June 2012

Document Type


Degree Name



Dept. of Molecular Microbiology and Immunology


Oregon Health & Science University


T cell proliferation, survival and effector function are tightly regulated by the presence of cytokines and expression of their receptors. Interleukin-2 (IL-2) was the first cytokine discovered and studies have shown that IL-2 availability and IL-2 receptor (CD25) expression promotes T cell activation, proliferation and survival. CD25 expression by murine T cells is primarily restricted to CD4[superscript +]Foxp3[superscript POS] Tregs. In contrast, it has been reported that a large proportion of CD4[superscript +]FOXP3[superscript NEG] non-Tregs express low-intermediate levels of CD25 in humans. This CD25[superscript LO/INT]FOXP3[superscript NEG] population of human T cells was originally thought to represent recently activated cells, however this T cell population had not been studied in depth. Given the current practice of targeting the IL-2 signaling pathway in the clinic, we sought to fully characterize this population. In chapter 2, we show that contrary to what has been reported in the literature, these cells are not recently activated but represent a quiescent memory subpopulation. Our analyses found that this CD25[superscript INT] population was phenotypically and functionally distinct from the CD25[superscript NEG] memory CD4[superscript +] T cells in vitro and was differentially affected in vivo by IL-2 treatment in cancer patients. We and others have not been able to find a mouse equivalent for this population, therefore studies performed in mice regarding the role of IL-2/CD25 may not necessarily translate to humans. Hence, these findings improve our understanding of the role of CD25 in human immunology and may also have clinical implications by helping to illuminate the mechanisms and potentially improve the efficacy of therapies that target IL-2 and CD25. In contrast to IL-2, transforming growth factor-β (TGF-β) has been shown to negatively influence T cell proliferation and effector function and is known to inhibit anti-tumor T cell responses, especially in large established tumors. Therefore, we sought to determine whether TGF-β signaling inhibits αOX40 mediated anti-tumor therapy in a pre-clinical mouse cancer model. In chapter 3, we found that while αOX40 therapy alone was ineffective at treating large established tumors, it was able to elicit complete regression in ~85% of the mice when given in conjunction with a TGF-β receptor inhibitor (SM16). Evaluation of tumor infiltrating T cells showed that αOX40/SM16 dual therapy resulted in an increase in proliferating granzyme B expressing CD8[superscript +] T cells which were better able to produce IFNγ. These results show that combining αOX40 with TGF-β inhibitors is potentially a promising cancer immunotherapy that hopefully will be tested in future clinical trials.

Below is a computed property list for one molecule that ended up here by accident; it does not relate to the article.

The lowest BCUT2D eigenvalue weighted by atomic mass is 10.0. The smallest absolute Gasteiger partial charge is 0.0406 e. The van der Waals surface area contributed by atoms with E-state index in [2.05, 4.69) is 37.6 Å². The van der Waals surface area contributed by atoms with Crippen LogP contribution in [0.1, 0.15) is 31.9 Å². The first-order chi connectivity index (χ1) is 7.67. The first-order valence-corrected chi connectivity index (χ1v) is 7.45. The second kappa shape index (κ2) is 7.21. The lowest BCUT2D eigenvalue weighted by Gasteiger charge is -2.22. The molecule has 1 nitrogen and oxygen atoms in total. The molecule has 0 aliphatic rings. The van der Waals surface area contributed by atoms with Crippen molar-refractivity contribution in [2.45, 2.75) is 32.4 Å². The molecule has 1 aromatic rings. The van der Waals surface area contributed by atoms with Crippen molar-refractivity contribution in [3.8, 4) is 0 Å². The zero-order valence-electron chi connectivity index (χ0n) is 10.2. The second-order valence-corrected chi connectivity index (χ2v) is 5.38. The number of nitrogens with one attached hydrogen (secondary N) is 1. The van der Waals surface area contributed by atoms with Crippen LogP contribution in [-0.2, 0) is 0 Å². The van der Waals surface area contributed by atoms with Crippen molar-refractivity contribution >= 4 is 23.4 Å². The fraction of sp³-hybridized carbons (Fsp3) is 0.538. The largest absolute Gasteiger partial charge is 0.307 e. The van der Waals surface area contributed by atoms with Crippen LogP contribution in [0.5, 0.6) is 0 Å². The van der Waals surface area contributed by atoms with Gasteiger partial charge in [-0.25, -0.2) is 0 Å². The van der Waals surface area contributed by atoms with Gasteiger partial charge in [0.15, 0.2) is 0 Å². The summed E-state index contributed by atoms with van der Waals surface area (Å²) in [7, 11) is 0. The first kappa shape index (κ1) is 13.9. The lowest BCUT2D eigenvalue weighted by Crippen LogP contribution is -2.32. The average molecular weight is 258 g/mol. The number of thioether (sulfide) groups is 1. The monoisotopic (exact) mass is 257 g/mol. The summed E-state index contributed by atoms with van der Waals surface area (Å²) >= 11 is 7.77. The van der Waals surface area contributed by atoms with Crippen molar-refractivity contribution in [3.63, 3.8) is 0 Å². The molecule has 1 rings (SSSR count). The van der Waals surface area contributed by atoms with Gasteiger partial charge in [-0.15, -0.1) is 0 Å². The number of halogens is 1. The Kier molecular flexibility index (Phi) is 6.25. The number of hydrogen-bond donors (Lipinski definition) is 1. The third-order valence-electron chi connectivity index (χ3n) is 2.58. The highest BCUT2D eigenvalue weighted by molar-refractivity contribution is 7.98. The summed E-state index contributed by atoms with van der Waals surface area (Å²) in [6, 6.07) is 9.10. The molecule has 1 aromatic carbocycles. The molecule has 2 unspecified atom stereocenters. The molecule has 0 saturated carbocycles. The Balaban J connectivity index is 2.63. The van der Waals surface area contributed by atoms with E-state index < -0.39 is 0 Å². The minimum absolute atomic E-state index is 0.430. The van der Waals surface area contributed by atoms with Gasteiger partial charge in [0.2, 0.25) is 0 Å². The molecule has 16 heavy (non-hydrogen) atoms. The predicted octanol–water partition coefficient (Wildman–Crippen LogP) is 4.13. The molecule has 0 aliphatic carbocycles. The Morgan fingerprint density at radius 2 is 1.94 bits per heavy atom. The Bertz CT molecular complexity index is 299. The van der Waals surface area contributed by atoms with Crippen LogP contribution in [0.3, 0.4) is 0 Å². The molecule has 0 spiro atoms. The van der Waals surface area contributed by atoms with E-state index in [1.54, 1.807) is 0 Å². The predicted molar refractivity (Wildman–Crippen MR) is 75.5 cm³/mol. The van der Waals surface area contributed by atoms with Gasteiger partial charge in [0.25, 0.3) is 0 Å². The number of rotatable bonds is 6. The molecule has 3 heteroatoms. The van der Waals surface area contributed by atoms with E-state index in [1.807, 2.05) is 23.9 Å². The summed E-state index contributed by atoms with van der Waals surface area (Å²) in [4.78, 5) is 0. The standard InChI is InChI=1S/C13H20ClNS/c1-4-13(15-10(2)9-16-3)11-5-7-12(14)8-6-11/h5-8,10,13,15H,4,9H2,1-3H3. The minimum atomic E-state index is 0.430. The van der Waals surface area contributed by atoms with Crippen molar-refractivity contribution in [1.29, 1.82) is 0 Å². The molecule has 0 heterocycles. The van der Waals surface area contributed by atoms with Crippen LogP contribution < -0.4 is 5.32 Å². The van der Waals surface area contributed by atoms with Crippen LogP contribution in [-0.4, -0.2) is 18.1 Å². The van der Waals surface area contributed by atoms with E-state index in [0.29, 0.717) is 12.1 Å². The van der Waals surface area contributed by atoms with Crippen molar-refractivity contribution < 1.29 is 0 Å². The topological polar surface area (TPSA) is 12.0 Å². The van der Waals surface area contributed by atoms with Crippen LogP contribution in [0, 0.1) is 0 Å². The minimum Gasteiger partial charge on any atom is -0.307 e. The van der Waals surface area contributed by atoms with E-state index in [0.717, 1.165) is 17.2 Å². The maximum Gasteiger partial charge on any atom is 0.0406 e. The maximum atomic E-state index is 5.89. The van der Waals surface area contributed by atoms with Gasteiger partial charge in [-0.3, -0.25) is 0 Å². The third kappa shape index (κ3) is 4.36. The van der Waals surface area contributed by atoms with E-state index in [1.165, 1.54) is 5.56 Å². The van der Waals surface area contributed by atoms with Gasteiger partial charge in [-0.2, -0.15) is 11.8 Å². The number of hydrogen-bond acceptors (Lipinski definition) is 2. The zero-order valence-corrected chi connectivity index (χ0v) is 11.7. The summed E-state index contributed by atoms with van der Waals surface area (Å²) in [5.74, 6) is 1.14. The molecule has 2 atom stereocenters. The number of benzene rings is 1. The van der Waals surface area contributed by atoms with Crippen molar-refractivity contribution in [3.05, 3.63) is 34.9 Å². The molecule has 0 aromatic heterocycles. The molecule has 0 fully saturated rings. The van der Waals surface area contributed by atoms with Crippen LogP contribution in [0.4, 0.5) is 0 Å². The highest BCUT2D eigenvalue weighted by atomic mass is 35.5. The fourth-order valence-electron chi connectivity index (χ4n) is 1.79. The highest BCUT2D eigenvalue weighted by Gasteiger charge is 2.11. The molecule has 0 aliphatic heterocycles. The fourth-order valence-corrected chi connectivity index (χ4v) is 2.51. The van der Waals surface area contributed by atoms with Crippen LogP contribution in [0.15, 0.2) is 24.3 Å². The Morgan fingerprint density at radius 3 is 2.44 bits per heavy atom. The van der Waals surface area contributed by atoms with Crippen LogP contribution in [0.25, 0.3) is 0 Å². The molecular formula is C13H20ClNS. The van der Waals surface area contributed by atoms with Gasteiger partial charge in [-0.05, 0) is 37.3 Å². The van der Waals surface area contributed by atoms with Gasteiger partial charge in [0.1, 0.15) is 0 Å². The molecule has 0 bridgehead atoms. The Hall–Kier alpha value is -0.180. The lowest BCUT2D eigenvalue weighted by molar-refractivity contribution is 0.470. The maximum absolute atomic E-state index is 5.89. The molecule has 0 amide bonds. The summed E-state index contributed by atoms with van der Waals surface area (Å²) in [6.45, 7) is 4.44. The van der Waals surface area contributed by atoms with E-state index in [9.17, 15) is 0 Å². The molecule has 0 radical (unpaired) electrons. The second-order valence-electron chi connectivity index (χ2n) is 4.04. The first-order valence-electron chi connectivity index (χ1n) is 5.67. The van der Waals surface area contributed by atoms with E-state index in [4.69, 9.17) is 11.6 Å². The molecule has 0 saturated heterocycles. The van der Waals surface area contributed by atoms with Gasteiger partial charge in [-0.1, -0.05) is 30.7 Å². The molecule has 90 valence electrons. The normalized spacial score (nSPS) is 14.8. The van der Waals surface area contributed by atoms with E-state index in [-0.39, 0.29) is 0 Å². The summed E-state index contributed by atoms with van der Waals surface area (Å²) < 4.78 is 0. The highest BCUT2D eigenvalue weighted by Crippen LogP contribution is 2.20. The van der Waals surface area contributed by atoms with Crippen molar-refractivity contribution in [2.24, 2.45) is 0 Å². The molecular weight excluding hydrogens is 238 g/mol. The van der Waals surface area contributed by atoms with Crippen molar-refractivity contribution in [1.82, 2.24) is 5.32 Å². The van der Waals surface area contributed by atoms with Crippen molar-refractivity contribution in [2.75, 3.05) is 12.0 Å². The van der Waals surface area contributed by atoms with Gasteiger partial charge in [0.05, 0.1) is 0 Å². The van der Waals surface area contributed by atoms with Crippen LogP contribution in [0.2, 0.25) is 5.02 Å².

School of Medicine



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